Mismanagement, lax oversight rife at Bradenton Housing Authority

October 10, 2013 

The federal investigation into the Bradenton Housing Authority should answer a host of questions after years of complaints and accusations about an agency supposedly dedicated to providing the city's poorest residents with safe, affordable housing.

Early indications, however, show the housing authority greatly benefited agency staff -- especially top officials fired just days after federal agents raided BHA facilities and confiscated numerous documents.

While the BHA board voted to fire executive director Wenston DeSue and special projects director Stephany West in an emergency meeting on Sept. 24, the revelations raise concerns about lax oversight and generous compensation and benefit packages to authority employees.

The nonprofit, independent housing authority spends state and federal taxpayer money in the management of public housing and the administration of housing vouchers.

The BHA's 2013 operating budget is $3.9 million, but the authority is so small the government does not require the filing of an annual plan -- an open invitation to abuse.

With fewer than a dozen employees, the BHA only holds 122 housing units and services 199 Section 8 housing vouchers. But half the staff drove take-home cars purchased by the authority for their full-time use.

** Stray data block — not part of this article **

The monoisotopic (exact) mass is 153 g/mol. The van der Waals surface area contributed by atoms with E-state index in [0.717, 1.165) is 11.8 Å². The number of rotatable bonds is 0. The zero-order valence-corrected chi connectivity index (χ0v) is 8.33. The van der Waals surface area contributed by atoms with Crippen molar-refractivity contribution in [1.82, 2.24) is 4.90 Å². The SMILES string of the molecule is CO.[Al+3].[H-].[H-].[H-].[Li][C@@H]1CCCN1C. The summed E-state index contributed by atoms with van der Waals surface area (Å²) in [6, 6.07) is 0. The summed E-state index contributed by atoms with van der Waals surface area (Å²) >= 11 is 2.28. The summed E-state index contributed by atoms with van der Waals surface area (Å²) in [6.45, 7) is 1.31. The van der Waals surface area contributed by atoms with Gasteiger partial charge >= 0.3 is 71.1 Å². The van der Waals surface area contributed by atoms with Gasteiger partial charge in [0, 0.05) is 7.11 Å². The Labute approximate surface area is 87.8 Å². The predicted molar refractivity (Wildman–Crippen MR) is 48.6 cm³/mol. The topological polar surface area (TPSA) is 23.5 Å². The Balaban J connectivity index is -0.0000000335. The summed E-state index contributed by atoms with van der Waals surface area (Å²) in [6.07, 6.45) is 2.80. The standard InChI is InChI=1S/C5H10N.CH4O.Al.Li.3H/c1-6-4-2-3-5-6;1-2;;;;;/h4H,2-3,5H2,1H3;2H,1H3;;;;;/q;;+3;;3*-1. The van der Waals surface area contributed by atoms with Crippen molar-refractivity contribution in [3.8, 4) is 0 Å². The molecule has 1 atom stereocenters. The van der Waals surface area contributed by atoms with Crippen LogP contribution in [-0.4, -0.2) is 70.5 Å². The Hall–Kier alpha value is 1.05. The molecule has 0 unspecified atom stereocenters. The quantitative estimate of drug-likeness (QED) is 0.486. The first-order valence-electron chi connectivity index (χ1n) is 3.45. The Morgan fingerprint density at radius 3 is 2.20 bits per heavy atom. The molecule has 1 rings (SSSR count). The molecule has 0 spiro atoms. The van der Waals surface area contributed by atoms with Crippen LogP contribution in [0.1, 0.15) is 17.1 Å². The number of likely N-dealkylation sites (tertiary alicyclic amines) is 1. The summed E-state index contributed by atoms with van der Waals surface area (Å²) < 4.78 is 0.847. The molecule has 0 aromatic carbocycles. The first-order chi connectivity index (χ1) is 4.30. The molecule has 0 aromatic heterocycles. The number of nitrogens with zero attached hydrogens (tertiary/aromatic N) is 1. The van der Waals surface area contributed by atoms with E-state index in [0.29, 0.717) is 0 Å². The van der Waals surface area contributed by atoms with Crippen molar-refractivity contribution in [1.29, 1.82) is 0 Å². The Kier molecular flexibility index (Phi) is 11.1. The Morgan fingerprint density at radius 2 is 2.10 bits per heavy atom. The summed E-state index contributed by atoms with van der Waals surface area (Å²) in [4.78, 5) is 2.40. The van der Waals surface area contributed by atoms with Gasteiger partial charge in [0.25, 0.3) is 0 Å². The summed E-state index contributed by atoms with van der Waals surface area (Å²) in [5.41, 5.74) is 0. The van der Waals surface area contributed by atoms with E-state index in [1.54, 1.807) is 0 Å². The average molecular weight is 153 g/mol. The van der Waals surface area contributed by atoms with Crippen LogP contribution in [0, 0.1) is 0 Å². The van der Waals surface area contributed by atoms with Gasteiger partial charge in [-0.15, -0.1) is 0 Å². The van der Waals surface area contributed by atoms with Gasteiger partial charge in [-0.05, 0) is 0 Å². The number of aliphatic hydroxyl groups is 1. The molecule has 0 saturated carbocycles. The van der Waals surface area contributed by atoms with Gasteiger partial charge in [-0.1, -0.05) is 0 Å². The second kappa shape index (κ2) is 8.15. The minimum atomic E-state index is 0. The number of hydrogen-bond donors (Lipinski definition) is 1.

All employees enjoy two weeks off over the Christmas-New Year's holiday, and housing authority residents complain the office closes for half days without notice, leaving calls for assistance unanswered. That abandonment of the poor, elderly and disabled is unconscionable.

Last year's authority salaries ranged from the director's $163,000 to $35,000 at the low end. And the BHA board approved 10 percent across-the-board bonuses, paid out in March. Also that month, the board elevated the maximum bonus for the executive director to $16,200, more than triple the previous $5,000.

Governments across Manatee County have struggled for years with employee compensation, with small raises finally coming this year for many. How can the BHA board justify such generosity?

If the authority is performing well financially, the reasons are more disturbing than the bloated compensation packages.

Residents complain they are charged $38 an hour for repairs yet BHA staff are not properly maintaining apartments built only a dozen years ago. Water intrusion and roof leaks are causing mold.

One disabled resident summoned Bradenton code enforcement, and officers found more than 100 violations in the apartments that were inspected.

There are other troubling circumstances behind this story, outlined in a Herald report on Oct. 6. We eagerly await details on the investigation by the Office of the Inspector General of the U.S. Department of Housing and Urban Development.

The Bradenton Housing Authority appears to be primarily focused on enriching and coddling employees than serving the poor, elderly and disabled residents -- the heart of the agency's mission. This mismanagement cannot continue.

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